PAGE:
For one thing, with each of the successive waves of buying on both the larger monthly rally from 2009 and the smaller rally from 2011, the volume has declined even as the market made new highs. The only spikes in volume came as selling hit hard with each correction within the trend. The average monthly volume in the SPY and QQQ are now the lightest they have been since before the market topped in 2007. This decline in volume, combined with trend exhaustion, and a shift in momentum are all signs that another major monthly pullback is likely on the horizon.
And then you have the prior highs in the SPY from 2007. Since the overall rally off the 2009 lows has taken substantially longer than the fall from the 2007 high; that level will serve as strong resistance. Although the market can push through such a level to a higher high, like we saw with the weekly correction into 2011 lows and subsequent rally past the 2011 high into 2012, these only tend to lead to relatively slightly higher highs, followed by sharp corrections. The 2012 pullback was again a good example.
It was back in mid-January that I shared via Facebook to expect momentum to shift on the weekly time frame and that I would start to watch for larger correction patterns and a wider range in the markets from one week to the next. I also pointed out that the third week of February would be the first major time resistance level to hit in the S&P 500 ($SPX). This is due to the equal spacing between highs in the index since 2012 and this level hit perfectly, followed by the sharp retracement two weeks ago. In the Dow Jones Ind. Average ($DJI), however, that time development resistance doesn't hit until around the third week of March, which was a major technical reason behind the stronger push in that index to higher highs this week on the daily time frame.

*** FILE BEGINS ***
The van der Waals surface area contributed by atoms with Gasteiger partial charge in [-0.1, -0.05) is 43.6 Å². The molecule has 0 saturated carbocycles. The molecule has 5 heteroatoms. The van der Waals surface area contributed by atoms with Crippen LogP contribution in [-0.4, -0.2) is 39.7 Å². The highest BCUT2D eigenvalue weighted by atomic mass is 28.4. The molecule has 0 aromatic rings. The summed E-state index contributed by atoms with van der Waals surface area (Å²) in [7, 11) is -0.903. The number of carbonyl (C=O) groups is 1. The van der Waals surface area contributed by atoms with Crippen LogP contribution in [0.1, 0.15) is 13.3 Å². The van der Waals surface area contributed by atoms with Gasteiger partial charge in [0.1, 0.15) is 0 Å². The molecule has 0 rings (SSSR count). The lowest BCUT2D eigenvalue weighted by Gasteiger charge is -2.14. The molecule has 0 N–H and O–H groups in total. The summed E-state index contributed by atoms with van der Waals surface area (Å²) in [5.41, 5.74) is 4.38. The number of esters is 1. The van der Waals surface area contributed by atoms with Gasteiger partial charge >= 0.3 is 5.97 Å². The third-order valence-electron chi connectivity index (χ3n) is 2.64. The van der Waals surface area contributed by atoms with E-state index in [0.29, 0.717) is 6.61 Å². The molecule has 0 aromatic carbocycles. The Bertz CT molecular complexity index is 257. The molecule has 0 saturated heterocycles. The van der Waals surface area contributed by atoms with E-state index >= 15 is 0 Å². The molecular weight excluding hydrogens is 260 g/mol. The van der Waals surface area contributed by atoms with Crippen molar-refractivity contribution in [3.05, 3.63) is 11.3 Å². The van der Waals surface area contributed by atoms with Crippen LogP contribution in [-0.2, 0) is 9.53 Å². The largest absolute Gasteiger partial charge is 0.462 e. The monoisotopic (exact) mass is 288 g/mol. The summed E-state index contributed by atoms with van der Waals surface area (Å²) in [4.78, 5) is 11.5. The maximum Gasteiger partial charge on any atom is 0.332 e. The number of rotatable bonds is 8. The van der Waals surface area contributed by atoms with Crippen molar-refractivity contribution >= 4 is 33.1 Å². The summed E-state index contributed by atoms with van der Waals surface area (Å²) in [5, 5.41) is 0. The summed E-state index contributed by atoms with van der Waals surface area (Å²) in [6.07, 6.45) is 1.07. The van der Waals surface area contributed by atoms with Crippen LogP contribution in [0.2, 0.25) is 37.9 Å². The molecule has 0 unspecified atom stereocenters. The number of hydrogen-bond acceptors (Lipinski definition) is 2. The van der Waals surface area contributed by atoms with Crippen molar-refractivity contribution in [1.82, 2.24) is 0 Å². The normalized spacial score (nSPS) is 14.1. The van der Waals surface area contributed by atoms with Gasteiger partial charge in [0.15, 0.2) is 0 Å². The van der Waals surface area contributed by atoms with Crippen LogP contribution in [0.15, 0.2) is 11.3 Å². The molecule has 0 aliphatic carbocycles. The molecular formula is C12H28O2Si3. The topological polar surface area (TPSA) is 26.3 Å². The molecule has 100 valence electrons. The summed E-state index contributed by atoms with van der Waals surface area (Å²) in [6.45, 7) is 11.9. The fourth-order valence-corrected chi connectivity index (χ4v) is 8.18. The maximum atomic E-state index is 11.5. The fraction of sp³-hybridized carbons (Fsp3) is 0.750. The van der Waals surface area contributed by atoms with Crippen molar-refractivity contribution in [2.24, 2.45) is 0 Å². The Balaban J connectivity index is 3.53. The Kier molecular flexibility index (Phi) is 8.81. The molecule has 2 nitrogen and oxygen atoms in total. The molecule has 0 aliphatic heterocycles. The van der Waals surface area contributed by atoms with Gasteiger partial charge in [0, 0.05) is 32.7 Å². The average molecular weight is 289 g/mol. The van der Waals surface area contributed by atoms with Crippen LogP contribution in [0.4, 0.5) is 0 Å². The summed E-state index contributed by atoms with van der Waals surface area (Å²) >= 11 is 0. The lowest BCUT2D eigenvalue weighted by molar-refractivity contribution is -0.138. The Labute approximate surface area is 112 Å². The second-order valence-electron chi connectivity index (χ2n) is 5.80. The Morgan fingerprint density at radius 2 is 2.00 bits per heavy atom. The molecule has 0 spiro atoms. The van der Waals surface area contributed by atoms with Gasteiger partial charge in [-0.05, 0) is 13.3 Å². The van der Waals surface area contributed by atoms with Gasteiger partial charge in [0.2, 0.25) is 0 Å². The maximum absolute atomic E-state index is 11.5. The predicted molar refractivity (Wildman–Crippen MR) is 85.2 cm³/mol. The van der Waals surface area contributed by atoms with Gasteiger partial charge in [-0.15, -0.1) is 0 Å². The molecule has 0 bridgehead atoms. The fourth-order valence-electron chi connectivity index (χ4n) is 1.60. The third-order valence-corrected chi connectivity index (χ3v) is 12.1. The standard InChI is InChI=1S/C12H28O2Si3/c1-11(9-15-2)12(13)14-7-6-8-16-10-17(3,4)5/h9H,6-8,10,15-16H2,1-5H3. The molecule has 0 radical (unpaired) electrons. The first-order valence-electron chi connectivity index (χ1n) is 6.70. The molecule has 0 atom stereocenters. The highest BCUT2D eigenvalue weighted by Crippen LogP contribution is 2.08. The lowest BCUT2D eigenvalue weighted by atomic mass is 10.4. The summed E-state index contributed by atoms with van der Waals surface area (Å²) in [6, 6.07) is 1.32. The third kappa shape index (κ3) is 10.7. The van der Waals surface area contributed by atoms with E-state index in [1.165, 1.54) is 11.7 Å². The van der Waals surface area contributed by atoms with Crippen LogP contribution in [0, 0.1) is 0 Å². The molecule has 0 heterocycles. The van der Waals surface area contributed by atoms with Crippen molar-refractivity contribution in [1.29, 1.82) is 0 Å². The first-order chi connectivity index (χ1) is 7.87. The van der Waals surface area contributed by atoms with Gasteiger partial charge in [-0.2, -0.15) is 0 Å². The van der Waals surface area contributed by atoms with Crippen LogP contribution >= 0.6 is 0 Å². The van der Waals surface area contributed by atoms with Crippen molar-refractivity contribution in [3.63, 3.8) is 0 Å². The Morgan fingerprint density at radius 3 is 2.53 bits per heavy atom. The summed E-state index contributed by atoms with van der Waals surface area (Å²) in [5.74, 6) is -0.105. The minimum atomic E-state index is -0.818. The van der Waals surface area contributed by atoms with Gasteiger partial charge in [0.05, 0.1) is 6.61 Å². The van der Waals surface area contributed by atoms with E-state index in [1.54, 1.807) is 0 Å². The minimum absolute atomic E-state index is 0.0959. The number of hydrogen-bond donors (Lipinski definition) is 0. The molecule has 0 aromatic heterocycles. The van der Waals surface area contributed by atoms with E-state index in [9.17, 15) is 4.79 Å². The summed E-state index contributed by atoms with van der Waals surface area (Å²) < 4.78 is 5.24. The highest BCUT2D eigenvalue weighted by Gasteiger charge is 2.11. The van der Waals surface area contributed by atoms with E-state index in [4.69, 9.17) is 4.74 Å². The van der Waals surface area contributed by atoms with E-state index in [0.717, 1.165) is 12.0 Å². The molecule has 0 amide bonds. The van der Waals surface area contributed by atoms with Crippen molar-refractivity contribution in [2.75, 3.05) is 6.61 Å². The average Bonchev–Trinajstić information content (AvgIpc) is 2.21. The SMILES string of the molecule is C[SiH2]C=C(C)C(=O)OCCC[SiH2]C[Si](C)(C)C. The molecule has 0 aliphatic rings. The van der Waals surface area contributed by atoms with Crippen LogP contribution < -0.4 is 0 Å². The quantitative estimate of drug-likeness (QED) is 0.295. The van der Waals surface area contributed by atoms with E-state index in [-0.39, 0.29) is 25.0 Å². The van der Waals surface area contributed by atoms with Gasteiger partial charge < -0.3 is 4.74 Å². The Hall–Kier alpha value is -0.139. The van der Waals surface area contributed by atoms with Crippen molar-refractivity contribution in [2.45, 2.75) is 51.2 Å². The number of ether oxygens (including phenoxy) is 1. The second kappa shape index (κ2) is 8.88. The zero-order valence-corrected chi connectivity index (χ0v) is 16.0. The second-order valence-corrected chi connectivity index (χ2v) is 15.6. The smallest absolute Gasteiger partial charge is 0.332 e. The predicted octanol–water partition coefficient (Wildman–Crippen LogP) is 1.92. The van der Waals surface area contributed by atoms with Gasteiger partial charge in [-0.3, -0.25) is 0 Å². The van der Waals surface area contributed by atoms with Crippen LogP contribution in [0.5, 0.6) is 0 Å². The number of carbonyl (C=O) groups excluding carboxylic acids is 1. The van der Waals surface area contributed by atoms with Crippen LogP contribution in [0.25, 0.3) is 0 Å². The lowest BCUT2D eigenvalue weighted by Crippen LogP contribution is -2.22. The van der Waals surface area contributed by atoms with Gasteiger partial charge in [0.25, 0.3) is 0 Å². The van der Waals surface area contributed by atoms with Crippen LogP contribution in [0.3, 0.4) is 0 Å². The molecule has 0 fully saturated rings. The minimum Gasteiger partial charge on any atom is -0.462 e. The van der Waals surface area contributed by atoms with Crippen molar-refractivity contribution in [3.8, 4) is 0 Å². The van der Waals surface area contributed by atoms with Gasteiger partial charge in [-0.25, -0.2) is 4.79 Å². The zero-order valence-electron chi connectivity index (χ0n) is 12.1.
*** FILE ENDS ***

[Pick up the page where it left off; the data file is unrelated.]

Many individual securities have indeed followed in the path of the overall market and have started to show that exhaustion through rapid intraday corrections, such as in Goldman Sachs Group (GS). What we have not yet seen are the greater number of reversal patterns developing on the daily time frames of individual securities within the indices. Sure, we've seen some pullbacks with the market, but when I'm scanning for strategies on a time frame larger than a 60-minute chart, I'm coming up short... just not in the way one would typically expect at these levels.
Does this mean that my original hypothesis that the market will pull back into summer is incorrect? So far the answer is "no." We've already seen a variation of the type of follow through I was expecting back in January as the buying slowed and the market flushed two weeks ago. I suspect, however, that this increase in volatility with continue over the next several weeks as the market guesses and second-guesses how to handle this exhaustion.
Although less likely to occur, should the momentum fail to continue to shift in favor of the bears and press through the upper channel of the momentum shift shown on these monthly charts, the next major resistance level in the indexes will be a move for the October 2012 rally that is comparable to the one from October 2011 to April 2012. I've shown this on the chart of the DIA. This type of breakout, however, is most common in a new uptrend and is the least common in an extended trend. Instead, false channel breakouts are more likely at these levels. Often these false breakouts will have strong momentum on the smaller time frames, so the rapid moves higher this week are not enough to instill confidence and you can probably guess the main catch phrase that pops into my head these days: "Buyer Beware!"